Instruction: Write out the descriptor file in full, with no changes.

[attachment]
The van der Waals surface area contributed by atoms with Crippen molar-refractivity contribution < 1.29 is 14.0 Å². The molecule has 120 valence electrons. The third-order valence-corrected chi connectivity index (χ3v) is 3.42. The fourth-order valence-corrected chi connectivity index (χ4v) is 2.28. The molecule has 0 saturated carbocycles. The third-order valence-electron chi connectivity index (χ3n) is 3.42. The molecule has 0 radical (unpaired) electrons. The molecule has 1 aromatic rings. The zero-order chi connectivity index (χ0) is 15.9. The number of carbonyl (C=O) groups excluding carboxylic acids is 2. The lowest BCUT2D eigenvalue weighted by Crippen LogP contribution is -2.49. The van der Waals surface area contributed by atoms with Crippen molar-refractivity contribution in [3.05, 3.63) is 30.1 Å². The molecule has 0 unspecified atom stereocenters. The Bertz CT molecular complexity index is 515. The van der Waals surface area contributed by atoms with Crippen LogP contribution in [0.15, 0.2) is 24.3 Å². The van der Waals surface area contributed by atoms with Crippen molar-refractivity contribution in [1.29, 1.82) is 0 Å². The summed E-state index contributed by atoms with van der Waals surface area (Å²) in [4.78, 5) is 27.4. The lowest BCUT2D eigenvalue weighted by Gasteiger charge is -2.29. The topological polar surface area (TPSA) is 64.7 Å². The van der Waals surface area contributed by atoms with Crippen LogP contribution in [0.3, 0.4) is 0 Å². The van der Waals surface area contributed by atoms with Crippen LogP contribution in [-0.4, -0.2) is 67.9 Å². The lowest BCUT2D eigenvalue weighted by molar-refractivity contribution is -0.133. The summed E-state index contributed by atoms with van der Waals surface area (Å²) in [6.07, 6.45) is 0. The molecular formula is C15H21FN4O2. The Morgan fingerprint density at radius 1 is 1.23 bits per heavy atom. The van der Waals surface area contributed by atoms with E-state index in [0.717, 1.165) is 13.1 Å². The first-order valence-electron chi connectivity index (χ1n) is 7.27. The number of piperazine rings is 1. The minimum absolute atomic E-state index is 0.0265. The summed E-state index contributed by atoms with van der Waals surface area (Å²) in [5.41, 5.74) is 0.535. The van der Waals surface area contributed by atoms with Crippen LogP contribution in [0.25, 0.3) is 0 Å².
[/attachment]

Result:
The van der Waals surface area contributed by atoms with Crippen molar-refractivity contribution < 1.29 is 14.0 Å². The molecule has 120 valence electrons. The third-order valence-corrected chi connectivity index (χ3v) is 3.42. The fourth-order valence-corrected chi connectivity index (χ4v) is 2.28. The molecule has 0 saturated carbocycles. The third-order valence-electron chi connectivity index (χ3n) is 3.42. The molecule has 0 radical (unpaired) electrons. The molecule has 1 aromatic rings. The zero-order chi connectivity index (χ0) is 15.9. The number of carbonyl (C=O) groups excluding carboxylic acids is 2. The lowest BCUT2D eigenvalue weighted by Crippen LogP contribution is -2.49. The van der Waals surface area contributed by atoms with Crippen molar-refractivity contribution in [3.05, 3.63) is 30.1 Å². The molecule has 0 unspecified atom stereocenters. The Bertz CT molecular complexity index is 515. The van der Waals surface area contributed by atoms with Crippen LogP contribution in [0.15, 0.2) is 24.3 Å². The van der Waals surface area contributed by atoms with Crippen molar-refractivity contribution in [1.29, 1.82) is 0 Å². The summed E-state index contributed by atoms with van der Waals surface area (Å²) in [4.78, 5) is 27.4. The lowest BCUT2D eigenvalue weighted by Gasteiger charge is -2.29. The topological polar surface area (TPSA) is 64.7 Å². The van der Waals surface area contributed by atoms with Crippen LogP contribution in [0.3, 0.4) is 0 Å². The van der Waals surface area contributed by atoms with Crippen LogP contribution in [-0.4, -0.2) is 67.9 Å². The lowest BCUT2D eigenvalue weighted by molar-refractivity contribution is -0.133. The summed E-state index contributed by atoms with van der Waals surface area (Å²) in [6.07, 6.45) is 0. The molecular formula is C15H21FN4O2. The Morgan fingerprint density at radius 1 is 1.23 bits per heavy atom. The van der Waals surface area contributed by atoms with E-state index in [0.717, 1.165) is 13.1 Å². The first-order valence-electron chi connectivity index (χ1n) is 7.27. The number of piperazine rings is 1. The minimum absolute atomic E-state index is 0.0265. The summed E-state index contributed by atoms with van der Waals surface area (Å²) in [5.41, 5.74) is 0.535. The van der Waals surface area contributed by atoms with Crippen LogP contribution in [0.25, 0.3) is 0 Å².